Team Tisser Foundation (TTF) is a non-profit corporation founded by Doron M. Tisser and his wife Laurie. TTF raises money for various charitable purposes and does not focus on any one charity or charitable purpose. The goal is to raise as much money as possible to "Help Make A Difference" by "Improving Life for Others." TTF has made donations to Memorial Sloan-Kettering Cancer Center, Leukemia & Lymphoma Society, Challenged Athletes Foundation, as well as charities helping people affected by natural disasters such as Hurricane Katrina and the Tsunamis. Since 2000, TTF has donated almost $175,000 to over 25 different charities. Friends and clients generally donate money to TTF to support Doron's participation in triathlons and marathons. If you would like more information about TTF, please contact Doron at firstname.lastname@example.org, or visit www.teamtisser.org
Doron M. Tisser
Doron M. Tisser has specialized in estate and
gift planning, tax planning, trust and probate
administration, charitable giving, buy-sell
agreements and related areas for over 30 years.
Mr. Tisser is one of less than 100 attorneys in
California who has been designated as both a
Certified Specialist in Probate, Estate Planning
and Trust Law, and as a Certified Specialist in
Taxation Law by the State Bar of California
Board of Legal Specialization. He was chosen
by his peers as a Super Lawyer for 2009, 2010,
2011, and 2012 for Southern California, and
enjoys an "a.v." rating by Martindale-Hubbell
Law Directory, which is the highest possible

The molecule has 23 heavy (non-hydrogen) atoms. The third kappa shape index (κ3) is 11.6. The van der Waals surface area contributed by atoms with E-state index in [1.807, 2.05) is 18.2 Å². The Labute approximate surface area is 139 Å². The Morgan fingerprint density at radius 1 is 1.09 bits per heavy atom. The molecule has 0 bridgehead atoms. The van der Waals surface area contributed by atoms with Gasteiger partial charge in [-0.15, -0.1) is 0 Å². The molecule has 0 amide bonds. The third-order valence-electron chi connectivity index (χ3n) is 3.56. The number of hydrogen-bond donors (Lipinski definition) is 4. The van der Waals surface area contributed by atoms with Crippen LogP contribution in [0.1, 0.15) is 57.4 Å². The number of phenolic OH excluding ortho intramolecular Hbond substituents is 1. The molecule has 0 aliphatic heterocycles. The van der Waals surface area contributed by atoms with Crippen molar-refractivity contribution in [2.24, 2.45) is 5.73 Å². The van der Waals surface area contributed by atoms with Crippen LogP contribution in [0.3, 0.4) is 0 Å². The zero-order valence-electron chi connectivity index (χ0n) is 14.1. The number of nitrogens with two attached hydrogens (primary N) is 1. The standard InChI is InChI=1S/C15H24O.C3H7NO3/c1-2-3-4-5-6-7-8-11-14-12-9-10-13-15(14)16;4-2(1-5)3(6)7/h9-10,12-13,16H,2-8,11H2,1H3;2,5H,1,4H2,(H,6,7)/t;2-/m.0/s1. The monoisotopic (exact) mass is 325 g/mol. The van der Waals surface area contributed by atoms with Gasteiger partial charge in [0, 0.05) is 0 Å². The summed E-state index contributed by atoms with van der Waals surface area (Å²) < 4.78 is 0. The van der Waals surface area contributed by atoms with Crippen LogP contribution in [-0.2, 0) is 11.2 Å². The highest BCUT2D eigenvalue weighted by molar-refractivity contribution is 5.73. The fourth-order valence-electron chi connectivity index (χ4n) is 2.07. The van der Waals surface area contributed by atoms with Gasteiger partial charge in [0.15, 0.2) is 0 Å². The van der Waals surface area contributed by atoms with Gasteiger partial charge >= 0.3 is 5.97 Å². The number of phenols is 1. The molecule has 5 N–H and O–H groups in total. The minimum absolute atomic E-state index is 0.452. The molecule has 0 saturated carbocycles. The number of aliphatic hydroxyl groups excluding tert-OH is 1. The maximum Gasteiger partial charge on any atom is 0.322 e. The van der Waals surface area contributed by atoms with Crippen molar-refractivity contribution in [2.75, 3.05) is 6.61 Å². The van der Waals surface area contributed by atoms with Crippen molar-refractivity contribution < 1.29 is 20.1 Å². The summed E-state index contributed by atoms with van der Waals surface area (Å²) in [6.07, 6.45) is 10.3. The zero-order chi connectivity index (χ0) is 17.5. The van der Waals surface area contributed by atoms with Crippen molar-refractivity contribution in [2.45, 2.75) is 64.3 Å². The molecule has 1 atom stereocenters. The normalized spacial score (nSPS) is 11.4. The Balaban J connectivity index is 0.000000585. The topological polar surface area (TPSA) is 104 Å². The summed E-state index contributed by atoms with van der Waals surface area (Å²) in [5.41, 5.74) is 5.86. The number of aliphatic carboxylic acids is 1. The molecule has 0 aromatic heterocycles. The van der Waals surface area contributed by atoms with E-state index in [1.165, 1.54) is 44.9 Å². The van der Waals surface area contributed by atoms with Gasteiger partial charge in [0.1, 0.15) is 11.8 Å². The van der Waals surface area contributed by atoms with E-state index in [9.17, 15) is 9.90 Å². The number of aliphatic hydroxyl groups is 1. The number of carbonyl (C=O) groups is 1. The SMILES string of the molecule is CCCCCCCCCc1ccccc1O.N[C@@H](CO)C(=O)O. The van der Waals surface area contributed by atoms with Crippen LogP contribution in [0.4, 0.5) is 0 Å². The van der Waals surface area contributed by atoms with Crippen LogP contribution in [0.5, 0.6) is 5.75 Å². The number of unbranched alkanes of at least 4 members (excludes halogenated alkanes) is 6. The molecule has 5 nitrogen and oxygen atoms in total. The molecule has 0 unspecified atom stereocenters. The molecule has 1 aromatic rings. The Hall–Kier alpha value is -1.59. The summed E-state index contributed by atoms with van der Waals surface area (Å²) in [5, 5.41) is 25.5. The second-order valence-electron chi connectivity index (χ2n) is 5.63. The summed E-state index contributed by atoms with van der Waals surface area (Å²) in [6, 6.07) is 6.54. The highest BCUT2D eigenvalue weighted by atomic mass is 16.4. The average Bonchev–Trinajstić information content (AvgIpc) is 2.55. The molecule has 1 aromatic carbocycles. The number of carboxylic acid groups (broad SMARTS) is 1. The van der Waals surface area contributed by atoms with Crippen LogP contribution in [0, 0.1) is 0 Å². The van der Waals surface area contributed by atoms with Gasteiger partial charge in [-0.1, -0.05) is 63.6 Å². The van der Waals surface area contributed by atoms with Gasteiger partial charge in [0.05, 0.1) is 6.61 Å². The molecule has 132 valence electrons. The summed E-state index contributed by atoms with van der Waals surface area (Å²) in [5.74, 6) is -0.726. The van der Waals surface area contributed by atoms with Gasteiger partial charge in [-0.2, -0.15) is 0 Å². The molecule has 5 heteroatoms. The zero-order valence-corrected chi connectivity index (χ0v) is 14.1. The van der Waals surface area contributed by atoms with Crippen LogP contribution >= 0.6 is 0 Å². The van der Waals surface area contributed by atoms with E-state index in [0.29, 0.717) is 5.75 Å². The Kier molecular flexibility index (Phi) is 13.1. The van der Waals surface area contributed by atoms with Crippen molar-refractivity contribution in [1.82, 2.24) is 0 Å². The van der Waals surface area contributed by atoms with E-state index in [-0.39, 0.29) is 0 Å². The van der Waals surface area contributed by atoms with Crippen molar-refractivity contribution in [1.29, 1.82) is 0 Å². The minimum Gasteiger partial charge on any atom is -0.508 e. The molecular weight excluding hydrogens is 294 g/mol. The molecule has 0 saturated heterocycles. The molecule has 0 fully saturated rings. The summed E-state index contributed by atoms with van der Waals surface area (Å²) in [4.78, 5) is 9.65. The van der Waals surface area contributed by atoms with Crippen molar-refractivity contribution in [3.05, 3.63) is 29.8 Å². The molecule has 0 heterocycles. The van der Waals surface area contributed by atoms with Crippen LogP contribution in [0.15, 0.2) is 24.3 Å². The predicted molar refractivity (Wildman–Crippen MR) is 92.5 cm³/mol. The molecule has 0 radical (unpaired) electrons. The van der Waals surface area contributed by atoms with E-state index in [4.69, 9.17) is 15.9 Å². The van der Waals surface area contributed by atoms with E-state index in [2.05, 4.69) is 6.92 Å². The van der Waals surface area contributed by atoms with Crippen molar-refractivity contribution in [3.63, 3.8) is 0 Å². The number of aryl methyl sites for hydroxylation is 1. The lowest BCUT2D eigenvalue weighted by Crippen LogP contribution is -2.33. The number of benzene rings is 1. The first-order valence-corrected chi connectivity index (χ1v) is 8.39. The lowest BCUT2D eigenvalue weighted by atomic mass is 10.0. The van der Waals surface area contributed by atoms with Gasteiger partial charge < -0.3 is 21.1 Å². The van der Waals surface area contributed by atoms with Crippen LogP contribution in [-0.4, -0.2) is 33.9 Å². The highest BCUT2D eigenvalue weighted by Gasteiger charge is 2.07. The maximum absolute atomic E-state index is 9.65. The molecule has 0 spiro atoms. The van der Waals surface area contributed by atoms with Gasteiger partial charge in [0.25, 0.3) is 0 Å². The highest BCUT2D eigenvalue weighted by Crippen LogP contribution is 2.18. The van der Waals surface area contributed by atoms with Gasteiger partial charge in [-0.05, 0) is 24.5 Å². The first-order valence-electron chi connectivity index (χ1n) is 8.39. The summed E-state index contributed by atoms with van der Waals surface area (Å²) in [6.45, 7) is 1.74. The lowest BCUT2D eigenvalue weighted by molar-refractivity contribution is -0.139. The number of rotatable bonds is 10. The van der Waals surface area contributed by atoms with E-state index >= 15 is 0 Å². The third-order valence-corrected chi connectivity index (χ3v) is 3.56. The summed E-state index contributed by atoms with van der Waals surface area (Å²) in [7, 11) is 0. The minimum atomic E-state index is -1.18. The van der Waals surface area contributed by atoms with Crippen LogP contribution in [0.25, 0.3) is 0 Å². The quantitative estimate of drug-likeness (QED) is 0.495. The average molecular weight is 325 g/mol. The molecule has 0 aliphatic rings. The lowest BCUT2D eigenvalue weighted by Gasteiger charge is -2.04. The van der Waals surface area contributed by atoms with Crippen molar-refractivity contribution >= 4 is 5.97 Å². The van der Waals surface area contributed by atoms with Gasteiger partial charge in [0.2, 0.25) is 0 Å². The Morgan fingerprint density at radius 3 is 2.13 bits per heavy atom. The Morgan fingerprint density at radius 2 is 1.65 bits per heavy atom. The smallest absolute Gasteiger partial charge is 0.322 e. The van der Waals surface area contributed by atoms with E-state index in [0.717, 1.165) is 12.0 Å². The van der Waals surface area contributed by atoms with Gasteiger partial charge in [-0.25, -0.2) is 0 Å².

rating and is based on ethical considerations
and legal skills. Mr. Tisser has
published over 65 articles and chapters
in books on various estate and tax
planning subjects and is a frequent
speaker and lecturer at estate and tax
planning seminars. Mr. Tisser competes
in triathlons, including Ironman
races, and raises money for charities
through Team Tisser Foundation, a
non-profit corporation he co-founded
with his wife Laurie.
Doron M. Tisser has started training for a marathon to be run later this year. Doron trains for and runs these races to raise money for charities through Team Tisser Foundation (TTF), a non-profit corporation co-founded by Doron and his wife Laurie. TTF has given over $250,000 in grants to various charities over the last 10 years. If you would like to donate money to TTF, please visit TTF’s web-site at www.teamtisser.org.
If you would like Doron M. Tisser to speak to your group or organization about the new estate tax laws, trust administration or other estate planning subjects, please contact Laura Stein at email@example.com or call Laura at (818)226-9125.
TRUSTS AS BENEFICIARES OF IRAS
The preferred way to leave IRAs or other retirement accounts to children is by setting up a trust as the beneficiary of those accounts. For purposes of this article, we will refer to IRAs and other retirement accounts as “IRAs”. A trust set up as the beneficiary of an IRA is known as a “Designated Beneficiary Trust (DBT)”.
By having a DBT as the beneficiary of the IRAs and naming the children as beneficiaries of the DBT, the monies from the IRAs do not have to be distributed to the children right away. Instead, the monies can be distributed to the children from the DBT at specified ages under the terms of the trust. This allows the monies from the IRAs to be protected in case the child is a minor, is not mature enough to receive the money, is in a lawsuit, or is getting a divorce. In addition, if the child dies during the term of the DBT, the DBT can continue for the child’s children, i.e., the grandchildren.
The key to having a DBT as the beneficiary of an IRA is to make sure the DBT complies with all the requirements of the Internal Revenue Code to be a qualified beneficiary. If the requirements are not met, there will be adverse tax consequences. Private Letter Ruling 201203033 illustrates the issues that can arise when a typical trust is named as the beneficiary of an IRA.